Monday, 24 August 2009

The Ashes Is Coming Home

Who could have guess this after the one innings defeat at Headingley? The Aussies had squared the series and the Oval was to be the decider. They only needed a draw or a tie and after England's 332 in the first innings a victory wasn't at all certain.

In my humble opinion it was Broad's spell of five wickets for 37 runs in the first innings that paved the way for the victory. Ponting got 8 and Hussey was out for a duck. The Aussies only managed 160. There you see, it is not only England who have perfected the art of collapsing.

England declared on the third day with 373 for 9, leaving Australia to chase a total of 545 for a tie and 546 for a win. England now had two days to get the Aussies out, which they managed already on the fourth day. Australia fought back with a decent score, managing to get 348 runs but with the collapse on day two, that meant a win for England by 197 runs. The Ashes is coming home!

Although Swann totalled eight wickets in the final test, I still think Broad is the one who saved England this time. There were high hopes that Flintoff would do that, and getting Ponting run out was genius, and Trott is to be congratulated for getting 160 runs in his test d├ębut, with a century in the second innings, still, Broad was my man this time.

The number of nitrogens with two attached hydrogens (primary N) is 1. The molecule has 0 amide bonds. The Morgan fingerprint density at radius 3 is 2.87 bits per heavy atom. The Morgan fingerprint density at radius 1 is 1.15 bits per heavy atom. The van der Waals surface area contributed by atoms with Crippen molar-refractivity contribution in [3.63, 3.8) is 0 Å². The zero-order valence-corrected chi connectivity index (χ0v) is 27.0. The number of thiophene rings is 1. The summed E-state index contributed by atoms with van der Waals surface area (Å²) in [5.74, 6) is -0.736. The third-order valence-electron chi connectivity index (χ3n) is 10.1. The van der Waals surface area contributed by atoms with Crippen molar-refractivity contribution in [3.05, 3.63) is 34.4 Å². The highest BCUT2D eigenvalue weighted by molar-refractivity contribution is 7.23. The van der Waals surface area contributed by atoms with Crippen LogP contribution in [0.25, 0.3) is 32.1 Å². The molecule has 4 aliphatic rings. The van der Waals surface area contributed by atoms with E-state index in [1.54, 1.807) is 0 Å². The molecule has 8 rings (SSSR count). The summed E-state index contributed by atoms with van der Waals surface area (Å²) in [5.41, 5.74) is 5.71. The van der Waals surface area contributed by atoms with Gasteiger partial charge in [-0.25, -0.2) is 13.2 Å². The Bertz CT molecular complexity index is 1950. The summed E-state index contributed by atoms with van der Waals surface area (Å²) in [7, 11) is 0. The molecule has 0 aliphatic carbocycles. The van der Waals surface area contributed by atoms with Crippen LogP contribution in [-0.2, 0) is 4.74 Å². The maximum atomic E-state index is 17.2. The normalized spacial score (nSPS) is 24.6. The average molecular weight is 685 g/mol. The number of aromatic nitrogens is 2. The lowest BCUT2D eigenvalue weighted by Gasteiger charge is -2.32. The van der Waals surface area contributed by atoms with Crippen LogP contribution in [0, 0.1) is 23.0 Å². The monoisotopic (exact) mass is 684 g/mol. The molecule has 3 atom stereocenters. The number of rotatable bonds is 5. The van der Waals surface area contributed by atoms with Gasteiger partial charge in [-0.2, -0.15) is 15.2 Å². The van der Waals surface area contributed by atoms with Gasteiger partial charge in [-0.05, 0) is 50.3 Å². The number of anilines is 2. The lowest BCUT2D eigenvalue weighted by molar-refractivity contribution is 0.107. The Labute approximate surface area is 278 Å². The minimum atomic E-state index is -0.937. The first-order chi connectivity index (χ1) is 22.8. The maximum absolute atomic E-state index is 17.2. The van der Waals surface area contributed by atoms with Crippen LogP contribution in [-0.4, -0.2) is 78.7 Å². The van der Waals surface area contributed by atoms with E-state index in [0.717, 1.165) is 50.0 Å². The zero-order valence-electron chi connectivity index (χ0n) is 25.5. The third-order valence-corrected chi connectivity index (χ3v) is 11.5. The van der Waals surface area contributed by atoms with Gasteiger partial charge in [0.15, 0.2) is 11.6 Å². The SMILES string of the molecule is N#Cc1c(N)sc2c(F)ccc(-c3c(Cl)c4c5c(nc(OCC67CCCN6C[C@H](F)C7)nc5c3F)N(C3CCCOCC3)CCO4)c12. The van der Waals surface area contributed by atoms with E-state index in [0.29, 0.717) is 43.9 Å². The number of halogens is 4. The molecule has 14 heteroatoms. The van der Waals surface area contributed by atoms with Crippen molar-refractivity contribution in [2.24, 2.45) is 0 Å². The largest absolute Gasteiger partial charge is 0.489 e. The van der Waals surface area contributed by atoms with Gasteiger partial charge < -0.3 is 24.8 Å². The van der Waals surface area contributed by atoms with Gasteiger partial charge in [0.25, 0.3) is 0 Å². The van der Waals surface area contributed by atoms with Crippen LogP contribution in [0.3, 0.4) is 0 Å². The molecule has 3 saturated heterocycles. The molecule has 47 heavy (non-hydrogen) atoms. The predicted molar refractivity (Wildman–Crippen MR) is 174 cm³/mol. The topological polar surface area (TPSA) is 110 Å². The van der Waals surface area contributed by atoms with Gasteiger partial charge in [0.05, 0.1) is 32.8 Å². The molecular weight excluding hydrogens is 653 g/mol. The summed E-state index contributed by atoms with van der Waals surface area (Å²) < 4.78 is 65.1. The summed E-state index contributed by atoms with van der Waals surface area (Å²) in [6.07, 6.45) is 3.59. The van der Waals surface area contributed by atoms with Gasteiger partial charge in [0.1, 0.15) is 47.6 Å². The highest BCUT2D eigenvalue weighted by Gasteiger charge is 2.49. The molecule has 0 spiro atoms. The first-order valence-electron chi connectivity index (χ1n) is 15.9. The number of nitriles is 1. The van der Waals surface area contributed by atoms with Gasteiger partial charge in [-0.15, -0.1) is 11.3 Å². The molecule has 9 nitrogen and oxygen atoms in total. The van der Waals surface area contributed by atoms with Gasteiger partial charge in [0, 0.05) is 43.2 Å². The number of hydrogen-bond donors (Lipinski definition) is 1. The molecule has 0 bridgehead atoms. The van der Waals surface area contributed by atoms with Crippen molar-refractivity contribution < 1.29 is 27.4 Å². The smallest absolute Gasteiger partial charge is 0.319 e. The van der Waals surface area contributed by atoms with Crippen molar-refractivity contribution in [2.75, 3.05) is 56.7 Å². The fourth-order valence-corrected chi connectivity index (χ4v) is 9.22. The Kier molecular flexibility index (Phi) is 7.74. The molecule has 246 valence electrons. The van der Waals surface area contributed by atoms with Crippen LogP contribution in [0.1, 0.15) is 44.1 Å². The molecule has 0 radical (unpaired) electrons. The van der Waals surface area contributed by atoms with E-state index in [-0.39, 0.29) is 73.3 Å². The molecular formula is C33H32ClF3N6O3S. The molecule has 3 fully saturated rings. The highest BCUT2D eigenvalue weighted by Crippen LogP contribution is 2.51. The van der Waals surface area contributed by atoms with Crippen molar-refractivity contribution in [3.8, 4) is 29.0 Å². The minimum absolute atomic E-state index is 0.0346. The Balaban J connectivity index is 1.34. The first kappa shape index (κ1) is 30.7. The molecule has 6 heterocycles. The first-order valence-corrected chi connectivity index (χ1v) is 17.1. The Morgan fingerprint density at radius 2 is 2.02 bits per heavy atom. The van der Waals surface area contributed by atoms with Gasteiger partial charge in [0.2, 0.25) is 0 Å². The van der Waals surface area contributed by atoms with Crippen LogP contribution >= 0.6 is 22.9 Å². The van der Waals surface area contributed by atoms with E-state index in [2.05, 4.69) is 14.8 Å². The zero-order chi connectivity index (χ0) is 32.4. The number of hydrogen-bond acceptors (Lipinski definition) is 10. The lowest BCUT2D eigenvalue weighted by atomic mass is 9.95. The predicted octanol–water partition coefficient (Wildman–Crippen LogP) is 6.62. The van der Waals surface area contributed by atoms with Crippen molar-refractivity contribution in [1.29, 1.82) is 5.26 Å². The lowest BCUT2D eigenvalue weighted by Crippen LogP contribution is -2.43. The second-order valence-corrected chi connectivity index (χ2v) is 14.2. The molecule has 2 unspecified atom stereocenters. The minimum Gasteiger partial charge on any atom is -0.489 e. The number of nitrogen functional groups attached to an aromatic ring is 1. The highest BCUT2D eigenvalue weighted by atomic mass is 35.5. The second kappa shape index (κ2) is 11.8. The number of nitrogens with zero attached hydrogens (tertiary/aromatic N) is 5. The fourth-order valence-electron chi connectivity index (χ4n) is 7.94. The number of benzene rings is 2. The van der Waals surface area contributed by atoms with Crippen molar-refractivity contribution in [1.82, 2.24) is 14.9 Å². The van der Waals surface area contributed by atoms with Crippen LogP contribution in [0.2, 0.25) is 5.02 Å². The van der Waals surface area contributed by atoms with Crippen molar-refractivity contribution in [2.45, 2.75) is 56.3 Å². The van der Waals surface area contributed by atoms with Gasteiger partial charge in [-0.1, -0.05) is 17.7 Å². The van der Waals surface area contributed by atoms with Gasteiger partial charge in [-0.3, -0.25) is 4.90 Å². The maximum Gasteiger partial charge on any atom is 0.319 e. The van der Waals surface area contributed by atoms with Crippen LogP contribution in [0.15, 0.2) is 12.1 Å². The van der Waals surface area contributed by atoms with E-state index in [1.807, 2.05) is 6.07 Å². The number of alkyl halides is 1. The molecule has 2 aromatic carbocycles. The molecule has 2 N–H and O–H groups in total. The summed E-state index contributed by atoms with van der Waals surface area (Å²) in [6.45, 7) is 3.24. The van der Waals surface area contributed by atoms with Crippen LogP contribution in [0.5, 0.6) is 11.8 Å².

Sorry for this interlude. The final episodes of Surrender story will be posted shortly. And the sport is Cricket for those who aren't sure. And forgive me, dear Aussies out there, for being a little biassed.


Anonymous said...

Janice, I'm so glad that someone noticed.
Makes a nice change doesn't it.
Love and warm hugs,

SnowdropExplodes said...

Cricket: the most epic of sports, and the Ashes rivalry the most epic contest in cricket.

I think the series was won by that epic last-wicket stand by Monty and Anderson at Cardiff to forcer a draw - without that, England never stood a chance. Got to agree, though, Broad was the hero of the final test.

Ollie said...

An excellent article Janice.

The second best thing in the world to beat (after a lady's bottom) is the Aussies at cricket.

The series swung backwards and forwards giving us the usual range of emotions from elation to "This-is-too-depressing-I-can't-face-listening-to-any-more"

Paul said...

Janice, I'm so glad that someone noticed.
Makes a nice change doesn't it.
I can't imagine why I'm Anonymous.
Love and warm hugs,

Manorlord said...

On sleepless nights, I tune in to the BBC World News -- when I'm lucky, they give the cricket scores from around the world, with detailed accounts of the important games. I wish to goodness I had a clue what the lingo means, but I hear tell that some folks have trouble understanding the intricacies (and allure) of American football.



Ollie said...

That's OK Manorlord, it takes a long time to get used to the lingo.

I recall about a year ago there was a game of American Football between two American pro teams played in London, and it was televised. I found it quite interesting to learn how it worked, aided of course by the explanations of the expert commentators. I could quite understand how it would captivate the spectator.

It seems to have the same slow ebb and flow that Test cricket has, albeit not quite so slow.

Janice said...

Dear Paul, had no idea you were into Cricket...great.

Dear SnowdropExplodes, thank you for the comment and welcome to my blog. And don't forget the rain.